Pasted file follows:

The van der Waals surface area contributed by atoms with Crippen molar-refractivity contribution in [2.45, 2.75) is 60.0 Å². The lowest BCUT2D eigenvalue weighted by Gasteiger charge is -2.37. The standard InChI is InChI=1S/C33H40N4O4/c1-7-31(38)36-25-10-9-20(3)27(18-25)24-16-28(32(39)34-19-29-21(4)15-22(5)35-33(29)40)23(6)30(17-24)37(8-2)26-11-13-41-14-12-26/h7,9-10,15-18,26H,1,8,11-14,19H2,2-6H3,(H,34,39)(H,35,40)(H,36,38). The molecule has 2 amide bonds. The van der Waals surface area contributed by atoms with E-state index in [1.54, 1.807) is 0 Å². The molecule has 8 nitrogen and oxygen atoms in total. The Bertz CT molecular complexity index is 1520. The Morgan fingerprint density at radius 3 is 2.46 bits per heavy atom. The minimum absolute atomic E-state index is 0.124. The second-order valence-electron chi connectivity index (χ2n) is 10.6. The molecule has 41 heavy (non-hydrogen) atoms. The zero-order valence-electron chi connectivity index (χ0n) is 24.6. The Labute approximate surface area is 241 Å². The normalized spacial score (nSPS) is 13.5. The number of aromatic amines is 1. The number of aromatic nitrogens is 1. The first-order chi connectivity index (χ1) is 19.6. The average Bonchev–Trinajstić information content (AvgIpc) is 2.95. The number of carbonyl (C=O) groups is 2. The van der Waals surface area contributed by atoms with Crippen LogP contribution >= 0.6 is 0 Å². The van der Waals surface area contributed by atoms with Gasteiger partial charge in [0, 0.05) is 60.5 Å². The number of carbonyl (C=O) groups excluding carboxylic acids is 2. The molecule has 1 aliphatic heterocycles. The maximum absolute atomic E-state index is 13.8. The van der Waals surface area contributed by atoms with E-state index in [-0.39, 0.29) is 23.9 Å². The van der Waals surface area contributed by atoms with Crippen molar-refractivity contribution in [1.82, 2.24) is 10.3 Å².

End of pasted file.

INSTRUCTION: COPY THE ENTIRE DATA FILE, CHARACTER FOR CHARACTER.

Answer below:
The van der Waals surface area contributed by atoms with Crippen molar-refractivity contribution in [2.45, 2.75) is 60.0 Å². The lowest BCUT2D eigenvalue weighted by Gasteiger charge is -2.37. The standard InChI is InChI=1S/C33H40N4O4/c1-7-31(38)36-25-10-9-20(3)27(18-25)24-16-28(32(39)34-19-29-21(4)15-22(5)35-33(29)40)23(6)30(17-24)37(8-2)26-11-13-41-14-12-26/h7,9-10,15-18,26H,1,8,11-14,19H2,2-6H3,(H,34,39)(H,35,40)(H,36,38). The molecule has 2 amide bonds. The van der Waals surface area contributed by atoms with E-state index in [1.54, 1.807) is 0 Å². The molecule has 8 nitrogen and oxygen atoms in total. The Bertz CT molecular complexity index is 1520. The Morgan fingerprint density at radius 3 is 2.46 bits per heavy atom. The minimum absolute atomic E-state index is 0.124. The second-order valence-electron chi connectivity index (χ2n) is 10.6. The molecule has 41 heavy (non-hydrogen) atoms. The zero-order valence-electron chi connectivity index (χ0n) is 24.6. The Labute approximate surface area is 241 Å². The normalized spacial score (nSPS) is 13.5. The number of aromatic amines is 1. The number of aromatic nitrogens is 1. The first-order chi connectivity index (χ1) is 19.6. The average Bonchev–Trinajstić information content (AvgIpc) is 2.95. The number of carbonyl (C=O) groups is 2. The van der Waals surface area contributed by atoms with Crippen LogP contribution >= 0.6 is 0 Å². The van der Waals surface area contributed by atoms with Gasteiger partial charge in [0, 0.05) is 60.5 Å². The number of carbonyl (C=O) groups excluding carboxylic acids is 2. The molecule has 1 aliphatic heterocycles. The maximum absolute atomic E-state index is 13.8. The van der Waals surface area contributed by atoms with E-state index in [-0.39, 0.29) is 23.9 Å². The van der Waals surface area contributed by atoms with Crippen molar-refractivity contribution in [1.82, 2.24) is 10.3 Å².